Research Perspectives:

YB-1 drives preneoplastic progression: Insight into opportunities for cancer prevention

PDF |  HTML  |  How to cite

Oncotarget. 2011; 2:401-406. https://doi.org/10.18632/oncotarget.276

Metrics: PDF 2499 views  |   HTML 3505 views  |   ?  

Alastair H. Davies and Sandra E. Dunn _


Alastair H. Davies and Sandra E. Dunn

1Laboratory of Oncogenomic Research, Departments of Pediatrics and Experimental Medicine, Child and Family Research Institute, University of British Columbia, Vancouver, BC, V5Z 4H4, Canada

Keywords: YB-1, HER2, RSK, MAPK signaling, pre-malignancy, Kinex antibody microarray

Received: April 21, 2011; Accepted: May 13, 2011; Published: May 13, 2011;


Sandra E. Dunn, e-mail:


Surprisingly little is known about the underlying genetic events that trigger the progression of a normal cell into a cancerous cell. We recently developed a YB-1-driven model of pre-malignancy where we uncovered that the oncogene promotes genomic instability through cell cycle checkpoint slippage and centrosome amplification. In this research perspective, we describe a possible mechanism by which YB-1 instigates preneoplastic transformation. Using Kinex antibody microarrays with coverage of 800 proteins, we discovered that pre-malignant cells exhibit deregulated signal transduction along the HER2-MAPK-RSK axis. We will discuss the implications of these finding in regard to early intervention strategies.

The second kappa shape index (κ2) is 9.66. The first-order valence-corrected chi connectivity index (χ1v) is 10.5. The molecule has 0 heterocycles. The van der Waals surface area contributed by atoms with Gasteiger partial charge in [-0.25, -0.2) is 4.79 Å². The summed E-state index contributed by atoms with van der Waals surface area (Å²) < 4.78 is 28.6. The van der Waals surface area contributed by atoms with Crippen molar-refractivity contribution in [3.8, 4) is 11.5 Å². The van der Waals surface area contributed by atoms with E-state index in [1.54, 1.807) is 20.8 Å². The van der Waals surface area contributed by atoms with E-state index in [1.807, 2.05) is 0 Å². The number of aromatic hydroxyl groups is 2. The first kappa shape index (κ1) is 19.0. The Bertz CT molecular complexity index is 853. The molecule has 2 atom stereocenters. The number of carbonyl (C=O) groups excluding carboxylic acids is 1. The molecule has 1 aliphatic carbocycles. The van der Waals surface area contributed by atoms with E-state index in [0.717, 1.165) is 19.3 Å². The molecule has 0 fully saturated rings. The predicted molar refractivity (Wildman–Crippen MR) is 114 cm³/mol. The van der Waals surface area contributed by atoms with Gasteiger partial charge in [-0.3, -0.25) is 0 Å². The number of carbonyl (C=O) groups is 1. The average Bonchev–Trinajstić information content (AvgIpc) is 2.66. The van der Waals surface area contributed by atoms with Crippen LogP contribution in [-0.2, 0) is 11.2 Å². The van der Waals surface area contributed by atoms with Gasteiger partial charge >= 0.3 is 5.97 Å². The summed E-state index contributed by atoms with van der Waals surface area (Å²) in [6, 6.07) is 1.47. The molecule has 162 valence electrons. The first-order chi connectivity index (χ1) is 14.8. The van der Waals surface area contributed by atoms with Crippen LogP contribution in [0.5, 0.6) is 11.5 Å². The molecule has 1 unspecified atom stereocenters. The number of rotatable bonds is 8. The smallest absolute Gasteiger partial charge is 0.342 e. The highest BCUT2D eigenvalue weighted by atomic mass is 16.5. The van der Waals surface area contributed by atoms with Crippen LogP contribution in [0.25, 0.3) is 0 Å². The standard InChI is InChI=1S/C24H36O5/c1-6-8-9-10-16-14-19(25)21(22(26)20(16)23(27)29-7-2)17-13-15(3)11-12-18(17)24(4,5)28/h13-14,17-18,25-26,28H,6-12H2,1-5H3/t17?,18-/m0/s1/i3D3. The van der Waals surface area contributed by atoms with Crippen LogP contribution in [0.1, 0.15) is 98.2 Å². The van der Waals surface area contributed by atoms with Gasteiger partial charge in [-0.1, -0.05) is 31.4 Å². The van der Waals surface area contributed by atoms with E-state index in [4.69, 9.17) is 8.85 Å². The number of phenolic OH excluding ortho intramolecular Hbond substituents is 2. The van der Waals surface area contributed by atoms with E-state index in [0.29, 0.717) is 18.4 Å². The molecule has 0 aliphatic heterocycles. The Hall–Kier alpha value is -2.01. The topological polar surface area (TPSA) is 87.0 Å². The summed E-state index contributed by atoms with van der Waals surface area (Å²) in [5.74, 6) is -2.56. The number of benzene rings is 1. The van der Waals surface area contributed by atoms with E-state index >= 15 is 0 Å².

One of the most critical issues facing breast cancer treatment is late detection when the odds of long-term disease free survival are the lowest. The earliest lesions and genetic transitions usually occur years before a tumour is detected by palpation or mammography [1]. While early stage ductal carcinoma in situ (DCIS) is considered a non-life-threatening disease with a 10-year survival rate of about 90%, this drops dramatically to well under 10% when the cancer is detected at later stages [2]. This is largely a result of tumour cells disseminating to form micrometastases in distant organs as well as acquiring resistance toward chemotherapeutics [3, 4]. Accordingly, it has become imperative to understand the earliest events that trigger the progression of a normal cell into a malignant cell. The identification of biomarkers and development of selective therapeutics targeting key pathways in pre-malignant cells will represent a holy grail in breast cancer treatment and prevention.